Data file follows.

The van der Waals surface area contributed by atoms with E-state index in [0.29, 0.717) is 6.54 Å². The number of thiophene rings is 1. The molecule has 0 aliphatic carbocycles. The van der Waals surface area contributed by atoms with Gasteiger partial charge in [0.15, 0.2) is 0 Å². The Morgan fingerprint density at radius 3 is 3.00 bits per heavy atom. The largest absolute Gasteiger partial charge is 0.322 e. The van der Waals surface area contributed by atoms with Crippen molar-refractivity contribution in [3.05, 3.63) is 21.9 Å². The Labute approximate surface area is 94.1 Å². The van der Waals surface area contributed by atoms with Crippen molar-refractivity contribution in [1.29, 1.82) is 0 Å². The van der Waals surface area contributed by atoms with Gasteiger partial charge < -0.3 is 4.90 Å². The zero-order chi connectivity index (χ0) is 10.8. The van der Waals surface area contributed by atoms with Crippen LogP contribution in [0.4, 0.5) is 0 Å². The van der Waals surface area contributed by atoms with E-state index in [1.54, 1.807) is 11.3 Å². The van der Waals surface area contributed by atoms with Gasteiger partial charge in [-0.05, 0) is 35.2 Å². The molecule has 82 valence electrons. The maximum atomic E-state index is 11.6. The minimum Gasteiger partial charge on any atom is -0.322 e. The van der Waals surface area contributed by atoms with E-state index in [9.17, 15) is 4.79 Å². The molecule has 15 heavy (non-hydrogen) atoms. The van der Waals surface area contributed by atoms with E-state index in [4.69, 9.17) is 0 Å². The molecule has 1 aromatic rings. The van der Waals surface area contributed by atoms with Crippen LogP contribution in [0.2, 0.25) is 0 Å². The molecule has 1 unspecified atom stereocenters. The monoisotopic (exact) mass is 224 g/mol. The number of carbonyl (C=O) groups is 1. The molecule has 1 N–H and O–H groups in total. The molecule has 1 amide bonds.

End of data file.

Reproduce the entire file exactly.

The van der Waals surface area contributed by atoms with E-state index in [0.29, 0.717) is 6.54 Å². The number of thiophene rings is 1. The molecule has 0 aliphatic carbocycles. The van der Waals surface area contributed by atoms with Gasteiger partial charge in [0.15, 0.2) is 0 Å². The Morgan fingerprint density at radius 3 is 3.00 bits per heavy atom. The largest absolute Gasteiger partial charge is 0.322 e. The van der Waals surface area contributed by atoms with Crippen molar-refractivity contribution in [3.05, 3.63) is 21.9 Å². The Labute approximate surface area is 94.1 Å². The van der Waals surface area contributed by atoms with Crippen molar-refractivity contribution in [1.29, 1.82) is 0 Å². The van der Waals surface area contributed by atoms with Gasteiger partial charge < -0.3 is 4.90 Å². The zero-order chi connectivity index (χ0) is 10.8. The van der Waals surface area contributed by atoms with Crippen LogP contribution in [0.4, 0.5) is 0 Å². The van der Waals surface area contributed by atoms with E-state index in [1.54, 1.807) is 11.3 Å². The van der Waals surface area contributed by atoms with Gasteiger partial charge in [-0.05, 0) is 35.2 Å². The molecule has 82 valence electrons. The maximum atomic E-state index is 11.6. The minimum Gasteiger partial charge on any atom is -0.322 e. The van der Waals surface area contributed by atoms with E-state index in [9.17, 15) is 4.79 Å². The molecule has 15 heavy (non-hydrogen) atoms. The van der Waals surface area contributed by atoms with E-state index in [4.69, 9.17) is 0 Å². The molecule has 1 aromatic rings. The van der Waals surface area contributed by atoms with Crippen LogP contribution in [0.2, 0.25) is 0 Å². The molecule has 1 unspecified atom stereocenters. The monoisotopic (exact) mass is 224 g/mol. The number of carbonyl (C=O) groups is 1. The molecule has 1 N–H and O–H groups in total. The molecule has 1 amide bonds.